eFlora Treatment Author: David J. Keil, except as noted
Scientific Editor: David J. Keil, Bruce G. Baldwin.
Genus: LagophyllaView DescriptionDichotomous Key

Common Name: HARE-LEAF
Habit: Annual 1--10(15) dm. Stem: +- erect. Leaf: mostly cauline, proximal opposite, most alternate, +- sessile; blade narrowly elliptic to linear or proximal oblanceolate to spoon-shaped, entire or proximal sometimes toothed, coarse-, soft-, or silky-hairy or strigose, all or distal sometimes also stalked-glandular. Inflorescence: heads radiate, in tight groups or +- panicle-like clusters; involucre 3--6+ mm diam, +- hemispheric or obovoid to obconic, sometimes subtended by calyx-like set of bracts; phyllaries 5 in 1 series, linear to oblanceolate, each wholly enveloping a subtended ray ovary, spreading and falling with fruit, on angles coarsely long-straight-hairy to minutely coarse-hairy or scabrous; receptacle flat to convex, densely bristly; paleae in ring between ray and disk flowers, fused or free, scarious. Ray Flower: 5; corolla yellow, ray fan-shaped, deeply lobed, abaxially often red- to purple-veined. Disk Flower: 6, staminate; corolla yellow, tube < throat, lobes deltate; anthers +- dark purple, tips triangular-ovate to +- rounded; style glabrous proximal to undivided, awl-shaped, short-hairy tip. Fruit: ray fruit +- compressed front-to-back, glabrous, black, tip beakless, pappus 0; disk fruit 0, pappus 0.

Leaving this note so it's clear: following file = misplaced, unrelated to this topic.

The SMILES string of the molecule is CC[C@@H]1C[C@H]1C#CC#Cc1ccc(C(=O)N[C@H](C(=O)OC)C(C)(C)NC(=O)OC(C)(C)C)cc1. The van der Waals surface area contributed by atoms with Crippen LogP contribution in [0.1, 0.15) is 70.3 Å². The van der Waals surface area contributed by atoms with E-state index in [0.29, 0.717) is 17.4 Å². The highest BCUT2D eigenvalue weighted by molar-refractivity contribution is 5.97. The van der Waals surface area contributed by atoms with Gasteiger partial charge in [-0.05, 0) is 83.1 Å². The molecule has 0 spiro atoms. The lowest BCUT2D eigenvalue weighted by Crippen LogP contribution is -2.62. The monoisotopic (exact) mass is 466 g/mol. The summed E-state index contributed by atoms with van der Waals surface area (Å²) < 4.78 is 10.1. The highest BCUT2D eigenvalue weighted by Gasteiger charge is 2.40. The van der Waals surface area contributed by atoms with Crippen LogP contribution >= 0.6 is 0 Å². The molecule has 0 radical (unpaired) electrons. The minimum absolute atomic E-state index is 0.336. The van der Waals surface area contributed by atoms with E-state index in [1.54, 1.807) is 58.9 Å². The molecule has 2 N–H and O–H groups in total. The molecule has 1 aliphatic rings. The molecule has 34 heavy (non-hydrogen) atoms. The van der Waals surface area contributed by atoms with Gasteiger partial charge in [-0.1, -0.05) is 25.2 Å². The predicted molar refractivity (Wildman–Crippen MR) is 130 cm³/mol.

Species In Genus: 5 species: California, to Washington, Montana, Nevada. Etymology: (Greek: hare leaf, for soft-hairy leaves) Note: Easily overlooked; leaves wither early, heads close at mid-day. Lagophylla diabolensis newly described, added as native.